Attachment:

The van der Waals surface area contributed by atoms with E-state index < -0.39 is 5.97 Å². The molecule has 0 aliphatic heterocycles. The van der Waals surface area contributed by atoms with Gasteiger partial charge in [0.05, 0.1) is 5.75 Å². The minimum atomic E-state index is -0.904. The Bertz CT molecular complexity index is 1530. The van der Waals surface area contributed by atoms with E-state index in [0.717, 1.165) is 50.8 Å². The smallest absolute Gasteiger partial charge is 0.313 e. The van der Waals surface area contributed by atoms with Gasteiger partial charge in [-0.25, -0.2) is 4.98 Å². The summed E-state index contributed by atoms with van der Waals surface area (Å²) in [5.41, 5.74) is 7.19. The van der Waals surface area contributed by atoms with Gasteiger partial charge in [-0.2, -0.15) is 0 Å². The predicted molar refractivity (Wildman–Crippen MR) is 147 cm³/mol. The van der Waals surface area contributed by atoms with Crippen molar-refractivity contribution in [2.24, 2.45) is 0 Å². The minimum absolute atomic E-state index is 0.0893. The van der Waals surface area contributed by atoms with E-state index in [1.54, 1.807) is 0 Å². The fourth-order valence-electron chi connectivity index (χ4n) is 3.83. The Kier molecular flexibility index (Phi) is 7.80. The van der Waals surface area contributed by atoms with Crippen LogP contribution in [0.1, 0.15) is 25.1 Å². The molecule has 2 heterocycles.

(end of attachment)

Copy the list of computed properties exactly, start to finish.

The van der Waals surface area contributed by atoms with E-state index < -0.39 is 5.97 Å². The molecule has 0 aliphatic heterocycles. The van der Waals surface area contributed by atoms with Gasteiger partial charge in [0.05, 0.1) is 5.75 Å². The minimum atomic E-state index is -0.904. The Bertz CT molecular complexity index is 1530. The van der Waals surface area contributed by atoms with E-state index in [0.717, 1.165) is 50.8 Å². The smallest absolute Gasteiger partial charge is 0.313 e. The van der Waals surface area contributed by atoms with Gasteiger partial charge in [-0.25, -0.2) is 4.98 Å². The summed E-state index contributed by atoms with van der Waals surface area (Å²) in [5.41, 5.74) is 7.19. The van der Waals surface area contributed by atoms with Gasteiger partial charge in [-0.2, -0.15) is 0 Å². The predicted molar refractivity (Wildman–Crippen MR) is 147 cm³/mol. The van der Waals surface area contributed by atoms with Crippen molar-refractivity contribution in [2.24, 2.45) is 0 Å². The minimum absolute atomic E-state index is 0.0893. The van der Waals surface area contributed by atoms with E-state index in [1.54, 1.807) is 0 Å². The fourth-order valence-electron chi connectivity index (χ4n) is 3.83. The Kier molecular flexibility index (Phi) is 7.80. The van der Waals surface area contributed by atoms with Crippen LogP contribution in [0.1, 0.15) is 25.1 Å². The molecule has 2 heterocycles.